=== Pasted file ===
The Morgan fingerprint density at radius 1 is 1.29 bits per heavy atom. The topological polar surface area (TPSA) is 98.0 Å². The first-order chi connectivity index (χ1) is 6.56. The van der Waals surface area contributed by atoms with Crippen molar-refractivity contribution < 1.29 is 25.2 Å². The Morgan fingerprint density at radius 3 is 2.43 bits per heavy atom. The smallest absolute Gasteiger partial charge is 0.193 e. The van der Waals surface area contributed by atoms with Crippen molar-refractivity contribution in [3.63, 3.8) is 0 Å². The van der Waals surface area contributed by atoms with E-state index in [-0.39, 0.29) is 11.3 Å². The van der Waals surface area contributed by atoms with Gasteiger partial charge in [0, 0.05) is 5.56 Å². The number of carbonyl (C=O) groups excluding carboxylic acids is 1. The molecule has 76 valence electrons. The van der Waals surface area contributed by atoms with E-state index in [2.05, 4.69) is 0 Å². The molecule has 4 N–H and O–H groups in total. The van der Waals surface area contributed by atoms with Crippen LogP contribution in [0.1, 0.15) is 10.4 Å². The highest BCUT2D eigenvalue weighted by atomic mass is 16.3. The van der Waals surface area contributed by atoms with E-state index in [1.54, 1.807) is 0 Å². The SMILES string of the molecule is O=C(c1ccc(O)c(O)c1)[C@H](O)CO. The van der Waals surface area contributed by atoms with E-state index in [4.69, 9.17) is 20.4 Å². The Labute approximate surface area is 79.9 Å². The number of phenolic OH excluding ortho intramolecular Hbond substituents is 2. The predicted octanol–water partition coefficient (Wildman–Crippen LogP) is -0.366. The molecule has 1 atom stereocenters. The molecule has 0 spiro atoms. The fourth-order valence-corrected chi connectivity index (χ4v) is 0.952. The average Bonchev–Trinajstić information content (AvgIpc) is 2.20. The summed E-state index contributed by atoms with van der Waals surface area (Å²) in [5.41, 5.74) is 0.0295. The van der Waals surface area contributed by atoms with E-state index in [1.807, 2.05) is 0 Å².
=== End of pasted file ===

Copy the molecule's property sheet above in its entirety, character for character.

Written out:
The Morgan fingerprint density at radius 1 is 1.29 bits per heavy atom. The topological polar surface area (TPSA) is 98.0 Å². The first-order chi connectivity index (χ1) is 6.56. The van der Waals surface area contributed by atoms with Crippen molar-refractivity contribution < 1.29 is 25.2 Å². The Morgan fingerprint density at radius 3 is 2.43 bits per heavy atom. The smallest absolute Gasteiger partial charge is 0.193 e. The van der Waals surface area contributed by atoms with Crippen molar-refractivity contribution in [3.63, 3.8) is 0 Å². The van der Waals surface area contributed by atoms with E-state index in [-0.39, 0.29) is 11.3 Å². The van der Waals surface area contributed by atoms with Gasteiger partial charge in [0, 0.05) is 5.56 Å². The number of carbonyl (C=O) groups excluding carboxylic acids is 1. The molecule has 76 valence electrons. The van der Waals surface area contributed by atoms with E-state index in [2.05, 4.69) is 0 Å². The molecule has 4 N–H and O–H groups in total. The van der Waals surface area contributed by atoms with Crippen LogP contribution in [0.1, 0.15) is 10.4 Å². The highest BCUT2D eigenvalue weighted by atomic mass is 16.3. The van der Waals surface area contributed by atoms with E-state index in [1.54, 1.807) is 0 Å². The SMILES string of the molecule is O=C(c1ccc(O)c(O)c1)[C@H](O)CO. The van der Waals surface area contributed by atoms with E-state index in [4.69, 9.17) is 20.4 Å². The Labute approximate surface area is 79.9 Å². The number of phenolic OH excluding ortho intramolecular Hbond substituents is 2. The predicted octanol–water partition coefficient (Wildman–Crippen LogP) is -0.366. The molecule has 1 atom stereocenters. The molecule has 0 spiro atoms. The fourth-order valence-corrected chi connectivity index (χ4v) is 0.952. The average Bonchev–Trinajstić information content (AvgIpc) is 2.20. The summed E-state index contributed by atoms with van der Waals surface area (Å²) in [5.41, 5.74) is 0.0295. The van der Waals surface area contributed by atoms with E-state index in [1.807, 2.05) is 0 Å².